Last night, St. James Cathedral demonstrated once again why they are central to musical and religious life in the Emerald City. The occasion was the Stations of Cross, presided over by Father Michael Ryan. The music was Antonin Dvorak’s Stabat Mater.
For those not familiar with the Stations, it is essentially a reduction of the Passion of Jesus Christ. For Catholics, it is a representative and popular spiritual journey for worshipers during Lent. Worshipers meditate and pray on each step of Jesus’ journey as they go on their own personal journey.
The Stabat Mater is frequently used during the Stations of the Cross. The Stabat Mater attempts to convey Mary’s suffering as she bears witness to the suffering of her son, Jesus Christ. Composers from Arvo Part to Richard Davy have written Stabat Mater's. However, there are few composers who have captured the profundity of the setting as movingly as Antonin Dvorak.
The composer’s own personal tragedy likely motivated his heart wrenching music. In three short years Dvorak lost three children. In 1875, the composer’s infant daughter Josefa died. In 1876 Dvorak began to channel his grief into initial sketches of his Stabat Mater. In 1877 Josefa’s death was compounded by the death of his daughter Ruzenka who died of poisoning and their son Otakar who died of small pox.
After the death of Otakar, Dvorak quickly finished his Stabat Mater, needing only two months for the task.
St. James has a long history of incorporating “classical” music into worship. There are times during mass when Bach or Bruckner will come pouring out of the cathedral organ. Moments like these startle and comfort me. Growing up in a dusty manufacturing town In Iowa my mass experience was generally limited to unconvincing attempts to make church music fun and meaningful. Most Catholics can recount similar bad post-Vatican II music experiences.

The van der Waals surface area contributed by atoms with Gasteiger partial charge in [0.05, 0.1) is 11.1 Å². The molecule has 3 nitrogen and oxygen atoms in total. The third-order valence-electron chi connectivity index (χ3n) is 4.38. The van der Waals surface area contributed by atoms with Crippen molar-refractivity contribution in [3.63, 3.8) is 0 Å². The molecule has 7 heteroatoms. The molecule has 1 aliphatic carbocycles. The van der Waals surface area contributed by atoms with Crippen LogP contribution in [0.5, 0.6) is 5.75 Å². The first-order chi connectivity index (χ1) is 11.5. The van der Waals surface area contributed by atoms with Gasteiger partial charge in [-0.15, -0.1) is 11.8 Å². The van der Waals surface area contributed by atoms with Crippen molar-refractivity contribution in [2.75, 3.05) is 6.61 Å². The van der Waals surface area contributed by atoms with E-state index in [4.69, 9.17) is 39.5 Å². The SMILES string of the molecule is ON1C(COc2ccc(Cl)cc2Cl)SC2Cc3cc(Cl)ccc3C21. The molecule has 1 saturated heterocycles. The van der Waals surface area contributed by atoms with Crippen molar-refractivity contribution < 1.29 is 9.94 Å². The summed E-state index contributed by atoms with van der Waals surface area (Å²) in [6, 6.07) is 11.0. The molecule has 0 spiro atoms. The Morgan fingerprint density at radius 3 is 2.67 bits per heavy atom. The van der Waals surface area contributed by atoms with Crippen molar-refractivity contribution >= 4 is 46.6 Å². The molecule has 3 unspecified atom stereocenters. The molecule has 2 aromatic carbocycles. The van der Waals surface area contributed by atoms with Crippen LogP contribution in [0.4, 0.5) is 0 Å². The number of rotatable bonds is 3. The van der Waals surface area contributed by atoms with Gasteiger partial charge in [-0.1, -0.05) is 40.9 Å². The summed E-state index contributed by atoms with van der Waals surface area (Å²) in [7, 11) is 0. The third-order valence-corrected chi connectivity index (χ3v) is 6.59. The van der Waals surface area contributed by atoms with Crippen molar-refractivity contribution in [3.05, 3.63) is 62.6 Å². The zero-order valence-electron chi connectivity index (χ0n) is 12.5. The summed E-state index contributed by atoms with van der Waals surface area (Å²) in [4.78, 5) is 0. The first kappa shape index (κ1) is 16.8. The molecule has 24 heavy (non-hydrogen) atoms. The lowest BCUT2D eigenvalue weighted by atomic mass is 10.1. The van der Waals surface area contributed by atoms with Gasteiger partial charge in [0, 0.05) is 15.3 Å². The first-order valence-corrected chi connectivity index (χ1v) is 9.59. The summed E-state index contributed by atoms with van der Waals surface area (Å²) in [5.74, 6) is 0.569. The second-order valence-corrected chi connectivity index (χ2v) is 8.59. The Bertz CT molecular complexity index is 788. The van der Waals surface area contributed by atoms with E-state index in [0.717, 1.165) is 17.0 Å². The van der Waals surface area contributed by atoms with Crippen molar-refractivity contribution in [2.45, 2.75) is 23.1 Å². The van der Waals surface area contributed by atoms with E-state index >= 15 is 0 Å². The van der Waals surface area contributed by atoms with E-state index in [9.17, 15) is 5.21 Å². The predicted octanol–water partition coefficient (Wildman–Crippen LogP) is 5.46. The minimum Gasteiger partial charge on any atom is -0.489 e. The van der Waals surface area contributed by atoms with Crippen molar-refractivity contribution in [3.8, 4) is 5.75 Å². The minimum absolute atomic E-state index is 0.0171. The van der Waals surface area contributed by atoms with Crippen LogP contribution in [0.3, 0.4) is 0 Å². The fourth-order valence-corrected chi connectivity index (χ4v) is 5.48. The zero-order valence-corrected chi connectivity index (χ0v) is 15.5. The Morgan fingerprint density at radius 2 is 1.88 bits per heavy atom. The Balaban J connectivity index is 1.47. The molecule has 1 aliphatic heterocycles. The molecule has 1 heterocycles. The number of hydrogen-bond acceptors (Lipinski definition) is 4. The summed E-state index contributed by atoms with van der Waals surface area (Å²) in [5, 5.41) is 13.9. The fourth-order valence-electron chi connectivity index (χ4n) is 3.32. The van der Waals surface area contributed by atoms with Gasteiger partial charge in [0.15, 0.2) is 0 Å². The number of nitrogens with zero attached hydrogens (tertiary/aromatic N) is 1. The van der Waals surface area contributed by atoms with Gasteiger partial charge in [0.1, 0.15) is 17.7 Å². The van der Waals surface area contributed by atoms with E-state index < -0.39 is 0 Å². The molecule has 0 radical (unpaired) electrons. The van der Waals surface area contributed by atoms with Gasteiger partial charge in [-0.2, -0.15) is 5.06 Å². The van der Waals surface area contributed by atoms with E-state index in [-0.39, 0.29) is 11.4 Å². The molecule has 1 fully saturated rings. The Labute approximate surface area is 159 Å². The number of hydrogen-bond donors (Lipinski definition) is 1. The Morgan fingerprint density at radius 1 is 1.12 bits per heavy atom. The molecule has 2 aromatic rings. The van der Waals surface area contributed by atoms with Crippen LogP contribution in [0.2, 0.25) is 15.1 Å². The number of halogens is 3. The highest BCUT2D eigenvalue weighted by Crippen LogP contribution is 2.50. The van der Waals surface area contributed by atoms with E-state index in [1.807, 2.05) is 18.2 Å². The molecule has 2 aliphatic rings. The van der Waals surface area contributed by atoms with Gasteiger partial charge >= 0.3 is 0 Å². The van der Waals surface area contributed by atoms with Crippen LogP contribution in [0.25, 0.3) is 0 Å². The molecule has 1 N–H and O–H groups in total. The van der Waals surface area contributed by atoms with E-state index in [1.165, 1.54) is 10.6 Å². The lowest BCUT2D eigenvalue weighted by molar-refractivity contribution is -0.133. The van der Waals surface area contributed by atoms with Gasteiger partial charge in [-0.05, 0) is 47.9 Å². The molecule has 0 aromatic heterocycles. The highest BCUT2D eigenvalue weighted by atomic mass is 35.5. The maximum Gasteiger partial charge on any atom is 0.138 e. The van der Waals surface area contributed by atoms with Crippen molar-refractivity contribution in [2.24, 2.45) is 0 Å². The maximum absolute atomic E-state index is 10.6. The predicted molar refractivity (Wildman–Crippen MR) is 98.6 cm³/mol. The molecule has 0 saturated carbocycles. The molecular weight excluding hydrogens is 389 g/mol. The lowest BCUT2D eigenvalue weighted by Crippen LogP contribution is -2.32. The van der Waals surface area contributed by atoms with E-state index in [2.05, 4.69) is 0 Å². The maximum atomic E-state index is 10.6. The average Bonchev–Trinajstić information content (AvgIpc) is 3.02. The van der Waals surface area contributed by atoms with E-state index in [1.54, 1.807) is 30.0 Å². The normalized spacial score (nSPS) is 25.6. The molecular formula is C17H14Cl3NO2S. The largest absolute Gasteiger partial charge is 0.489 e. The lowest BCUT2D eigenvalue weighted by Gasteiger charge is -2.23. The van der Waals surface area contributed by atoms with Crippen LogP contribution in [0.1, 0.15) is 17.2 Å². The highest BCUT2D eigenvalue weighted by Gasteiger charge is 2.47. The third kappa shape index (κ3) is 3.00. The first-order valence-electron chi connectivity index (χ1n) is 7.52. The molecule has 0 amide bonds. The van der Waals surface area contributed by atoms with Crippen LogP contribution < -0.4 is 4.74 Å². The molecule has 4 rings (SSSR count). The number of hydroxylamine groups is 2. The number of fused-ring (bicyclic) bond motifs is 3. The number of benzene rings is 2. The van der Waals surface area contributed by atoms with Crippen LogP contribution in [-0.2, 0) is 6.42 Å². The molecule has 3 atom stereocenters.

When I started listening to classical music in the mid-90’s, classical sacred music became a mild obsession of mine. I wondered why actual church music seldom resembled the wonders I was finding in recordings.
That changed when I moved to Seattle. My first experience with Seattle’s robust religious music scene was St. Mark’s Sunday evening Compline. Not too long after that, when I was shopping around for a new home church I found St. James.
It is almost impossible to write objectively about an event, like last night’s Stabat Mater/Stations of the Cross. St. James’ music department deserves immense credit for infusing religious worship with extra dimensions. Months ago readers may recall I heaped praise on the cathedral for their setting of Mozart’s Requiem.
Even though the various performances at St. James are far from definitive, I firmly believe there is no better place in Seattle to have both a musical and a spiritual experience.
Last night was no different. After a long week at work I was barely able to sit up, but as soon as cathedral organ began playing Dvorak’s introduction followed by the choir mournfully singing “Stabat Mater dolorosa…” (the mother stood grieving). I knew the entire service would provide ample reflection on the tragedy and uplift of Jesus’ last moments. Of course, Dvorak’s shifting from minor to major keys helps with the uplift too.
Even if you aren’t Catholic, St. James should be a required stop for anyone who loves sacred music. I know the mechanics and opulence of Catholic religious practice can be intimidating, but being uncomfortable for only a few hours is a small price to pay for the beauty and emotions inherent in most St. James services.